Todder's Death Leads To Call For Review Of Amber Alert Procedures
Family members and lawmakers want to know why it took so long to issue an Amber Alert when 2-year-old Nalani Johnson was abducted.
Family Calls For Review
More than a month after a toddler was kidnapped and died near Pittsburgh, PA, investigators are looking at the timeline of events and actions taken in the moments afterwards. While the suspect awaits charges, Nalani Johnson's family members are raising questions about why it took so long to issue an Amber Alert. 2-year old Nalani was found four days later, dead, still strapped into her car seat in a field in a rural park.
Nalani Johnson was abducted at 5pm on August 31, 2019. The Amber Alert was issued at 7:39pm.
Taji Walsh is Nalani Johnson's grandmother. She wants to know why it took more than two and a half hours to activate the Amber Alert system that sends instant alerts to state and local agencies as well as the general public. I talked to her and PA State Representative Tony DeLuca who's helping take Taji's concerns to state officials:
Here's what we know about the timeline of events so far:
- 5pm: August 31, 2019: The suspect takes off with Nalani in her car, leaving the girl's father on the side of the road in Penn Hills, PA.
- 5:02pm: Nalani's father calls Penn Hills Police to report the abduction.
- 7:39pm: Pennsylvania State Police issue the Amber Alert which reaches every law enforcement agency, plus transportation departments that post notices on roadside alert signs, and cell phones throughout surrounding areas. (Pictured below is the alert distributed by the PA Turnpike Commission on social media.)
- 7:51pm: 12 minutes following the Amber Alert, police found the alleged abductor's car in Penn Hills but without the child or her car seat.
- 3:30pm September 3, 2019 (4 days later): search crews looking for Nalani discovered the little girl's body in a field at Pine Ridge Park in Burrell Township, Indiana County, still in her car seat.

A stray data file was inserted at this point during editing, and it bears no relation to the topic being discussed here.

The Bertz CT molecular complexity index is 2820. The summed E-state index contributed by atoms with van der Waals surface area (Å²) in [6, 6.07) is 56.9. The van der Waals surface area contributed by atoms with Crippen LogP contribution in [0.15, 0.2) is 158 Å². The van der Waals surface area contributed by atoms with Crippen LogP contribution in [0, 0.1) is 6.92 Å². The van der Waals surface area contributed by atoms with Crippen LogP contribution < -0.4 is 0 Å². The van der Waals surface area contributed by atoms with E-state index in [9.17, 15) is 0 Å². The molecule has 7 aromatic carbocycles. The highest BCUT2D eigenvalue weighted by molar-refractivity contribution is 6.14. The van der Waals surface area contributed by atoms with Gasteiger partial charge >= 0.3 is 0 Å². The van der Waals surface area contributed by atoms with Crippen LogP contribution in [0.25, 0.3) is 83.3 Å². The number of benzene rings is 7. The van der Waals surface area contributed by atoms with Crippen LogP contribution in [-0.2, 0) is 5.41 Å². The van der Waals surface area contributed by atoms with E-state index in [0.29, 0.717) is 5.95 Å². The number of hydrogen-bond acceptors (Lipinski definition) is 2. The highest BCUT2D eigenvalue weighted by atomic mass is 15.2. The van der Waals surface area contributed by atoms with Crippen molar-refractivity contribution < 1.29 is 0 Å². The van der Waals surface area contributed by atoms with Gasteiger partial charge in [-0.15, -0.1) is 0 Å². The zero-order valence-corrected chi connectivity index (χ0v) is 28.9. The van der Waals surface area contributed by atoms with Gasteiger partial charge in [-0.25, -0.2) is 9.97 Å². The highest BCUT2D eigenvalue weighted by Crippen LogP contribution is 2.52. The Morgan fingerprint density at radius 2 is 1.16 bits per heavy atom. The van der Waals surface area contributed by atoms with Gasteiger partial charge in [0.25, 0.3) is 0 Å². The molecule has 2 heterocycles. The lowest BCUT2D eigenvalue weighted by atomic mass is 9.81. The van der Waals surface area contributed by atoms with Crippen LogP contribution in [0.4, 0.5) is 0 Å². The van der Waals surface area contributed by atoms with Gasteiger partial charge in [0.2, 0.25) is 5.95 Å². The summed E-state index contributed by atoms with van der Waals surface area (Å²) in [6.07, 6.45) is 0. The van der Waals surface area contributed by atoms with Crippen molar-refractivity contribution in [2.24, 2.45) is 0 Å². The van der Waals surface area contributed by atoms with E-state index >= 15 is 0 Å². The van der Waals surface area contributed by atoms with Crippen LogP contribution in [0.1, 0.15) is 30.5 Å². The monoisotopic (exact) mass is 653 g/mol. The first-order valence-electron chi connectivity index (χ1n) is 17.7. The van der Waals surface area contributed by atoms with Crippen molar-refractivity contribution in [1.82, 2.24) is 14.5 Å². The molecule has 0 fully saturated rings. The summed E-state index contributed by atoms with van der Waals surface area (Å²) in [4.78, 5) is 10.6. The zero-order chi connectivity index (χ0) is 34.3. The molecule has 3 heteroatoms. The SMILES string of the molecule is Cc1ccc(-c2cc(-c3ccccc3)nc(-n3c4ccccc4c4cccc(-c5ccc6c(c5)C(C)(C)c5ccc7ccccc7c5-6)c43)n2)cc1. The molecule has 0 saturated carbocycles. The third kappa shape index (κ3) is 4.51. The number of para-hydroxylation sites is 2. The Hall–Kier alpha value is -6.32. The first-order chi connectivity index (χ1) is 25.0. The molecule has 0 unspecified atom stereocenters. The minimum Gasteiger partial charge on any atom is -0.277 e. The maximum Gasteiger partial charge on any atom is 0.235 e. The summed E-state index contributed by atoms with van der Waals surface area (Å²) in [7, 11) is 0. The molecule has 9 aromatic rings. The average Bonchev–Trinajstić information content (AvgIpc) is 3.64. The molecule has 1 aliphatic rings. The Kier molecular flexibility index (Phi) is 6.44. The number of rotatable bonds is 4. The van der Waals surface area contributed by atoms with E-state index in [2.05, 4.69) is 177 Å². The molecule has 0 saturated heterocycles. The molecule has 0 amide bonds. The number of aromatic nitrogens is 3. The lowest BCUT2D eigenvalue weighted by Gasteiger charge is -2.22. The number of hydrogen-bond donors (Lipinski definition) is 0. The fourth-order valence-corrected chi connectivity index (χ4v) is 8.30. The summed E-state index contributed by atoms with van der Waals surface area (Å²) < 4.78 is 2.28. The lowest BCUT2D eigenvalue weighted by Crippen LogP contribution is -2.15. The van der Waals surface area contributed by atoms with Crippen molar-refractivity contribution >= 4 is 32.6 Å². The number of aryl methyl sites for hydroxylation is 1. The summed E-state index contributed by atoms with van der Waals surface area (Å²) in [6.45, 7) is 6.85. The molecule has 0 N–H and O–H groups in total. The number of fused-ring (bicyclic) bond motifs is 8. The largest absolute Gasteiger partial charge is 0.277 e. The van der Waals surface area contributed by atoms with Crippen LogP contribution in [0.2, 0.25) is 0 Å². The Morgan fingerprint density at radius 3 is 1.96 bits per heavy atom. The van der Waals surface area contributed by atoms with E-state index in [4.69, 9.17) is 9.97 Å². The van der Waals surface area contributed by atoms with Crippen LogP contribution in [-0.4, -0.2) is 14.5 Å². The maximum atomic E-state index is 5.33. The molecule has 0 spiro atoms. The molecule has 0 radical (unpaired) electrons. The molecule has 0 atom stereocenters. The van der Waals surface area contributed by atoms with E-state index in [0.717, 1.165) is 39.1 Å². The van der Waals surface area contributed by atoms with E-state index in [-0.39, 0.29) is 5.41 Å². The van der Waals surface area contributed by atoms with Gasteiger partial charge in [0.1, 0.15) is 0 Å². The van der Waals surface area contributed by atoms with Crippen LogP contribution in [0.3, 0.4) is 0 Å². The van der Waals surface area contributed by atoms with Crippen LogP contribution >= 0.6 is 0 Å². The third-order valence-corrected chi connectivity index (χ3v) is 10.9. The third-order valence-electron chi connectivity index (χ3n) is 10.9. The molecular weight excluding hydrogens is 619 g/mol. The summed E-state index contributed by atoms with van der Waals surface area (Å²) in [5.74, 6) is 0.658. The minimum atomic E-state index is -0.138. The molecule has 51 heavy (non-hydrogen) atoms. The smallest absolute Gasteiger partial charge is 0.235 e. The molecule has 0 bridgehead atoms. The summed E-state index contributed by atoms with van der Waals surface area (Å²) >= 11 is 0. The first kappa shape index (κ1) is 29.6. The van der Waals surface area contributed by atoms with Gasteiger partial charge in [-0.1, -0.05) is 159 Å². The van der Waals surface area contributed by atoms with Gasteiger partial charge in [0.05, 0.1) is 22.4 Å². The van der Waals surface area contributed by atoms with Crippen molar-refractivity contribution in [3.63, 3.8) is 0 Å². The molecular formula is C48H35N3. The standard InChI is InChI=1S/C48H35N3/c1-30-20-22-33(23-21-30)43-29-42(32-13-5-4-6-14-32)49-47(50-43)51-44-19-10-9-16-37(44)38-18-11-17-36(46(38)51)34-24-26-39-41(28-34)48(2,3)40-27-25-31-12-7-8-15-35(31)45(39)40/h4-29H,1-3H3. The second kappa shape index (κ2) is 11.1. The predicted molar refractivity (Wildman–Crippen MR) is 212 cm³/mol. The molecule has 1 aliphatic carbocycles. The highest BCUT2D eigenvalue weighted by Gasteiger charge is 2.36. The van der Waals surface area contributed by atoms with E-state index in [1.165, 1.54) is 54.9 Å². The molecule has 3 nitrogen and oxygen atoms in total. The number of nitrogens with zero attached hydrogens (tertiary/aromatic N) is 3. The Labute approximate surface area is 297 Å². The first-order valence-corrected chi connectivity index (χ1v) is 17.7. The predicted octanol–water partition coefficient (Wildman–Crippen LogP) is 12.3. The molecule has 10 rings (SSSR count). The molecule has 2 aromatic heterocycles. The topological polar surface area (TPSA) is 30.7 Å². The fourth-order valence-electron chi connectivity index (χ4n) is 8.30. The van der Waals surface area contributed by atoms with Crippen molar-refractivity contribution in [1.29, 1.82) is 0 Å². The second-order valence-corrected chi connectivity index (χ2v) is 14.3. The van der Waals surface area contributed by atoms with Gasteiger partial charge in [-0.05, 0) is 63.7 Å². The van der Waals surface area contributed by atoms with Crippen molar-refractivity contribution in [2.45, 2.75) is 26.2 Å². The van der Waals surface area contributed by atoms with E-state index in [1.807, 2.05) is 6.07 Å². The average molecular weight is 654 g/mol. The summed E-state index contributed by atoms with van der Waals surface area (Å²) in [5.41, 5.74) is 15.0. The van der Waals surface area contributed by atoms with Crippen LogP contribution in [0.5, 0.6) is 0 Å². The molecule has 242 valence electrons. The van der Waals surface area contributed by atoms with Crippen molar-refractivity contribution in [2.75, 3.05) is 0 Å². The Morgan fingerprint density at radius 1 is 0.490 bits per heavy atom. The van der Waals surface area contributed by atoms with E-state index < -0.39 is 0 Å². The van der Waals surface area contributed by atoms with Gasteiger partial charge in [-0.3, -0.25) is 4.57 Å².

Amber Alert Criteria
Here is the criteria for issuing an alert according to the Pennsylvania State Police Amber Alert page :
- The abducted child must be under eighteen (18) years of age
- The abducted child is believed to be in imminent danger of death or serious bodily injury
- Additional factors are considered in the decision making process as to whether or not to activate the PA AMBER Alert Plan. These factors include, but are not limited to: availability of descriptive information which could assist in the recovery of the child, time elapsed since the child was last seen, and reliability of witness(es).
- The plan is limited to "abducted" children, and, therefore, excludes children believed to be runaways or throwaways from home.
After a police department initiates an investigation of an abducted child and all of the above criteria have been met, State Police will analyze the reported information. If there is enough information available to believe that an activation will assist in the recovery of the child, the AMBER Alert Plan will be put into effect. Timing is critical in a child abduction case. We encourage investigators to report a case immediately in order to get information out to the public so the child can be found unharmed. This plan can be activated anywhere in the Commonwealth. The plan can also be utilized for interstate abductions through a cooperative effort with other states across the nation.
Nalani's family tell us they believe all of the criteria were met, but the alert still wasn't issued right away. They aren't looking to place blame on any one individual for the delays in finding her, but they do want to find out what happened in the process that delayed the Amber Alert for so long so that the issue can be addressed. Their concern now is for other children who are missing or abducted in the future.
We'll keep you posted on what happens with the investigation into the Amber Alert procedure in Nalani's case, and, if changes need to be made, whether lawmakers and other leaders step up to make it happen.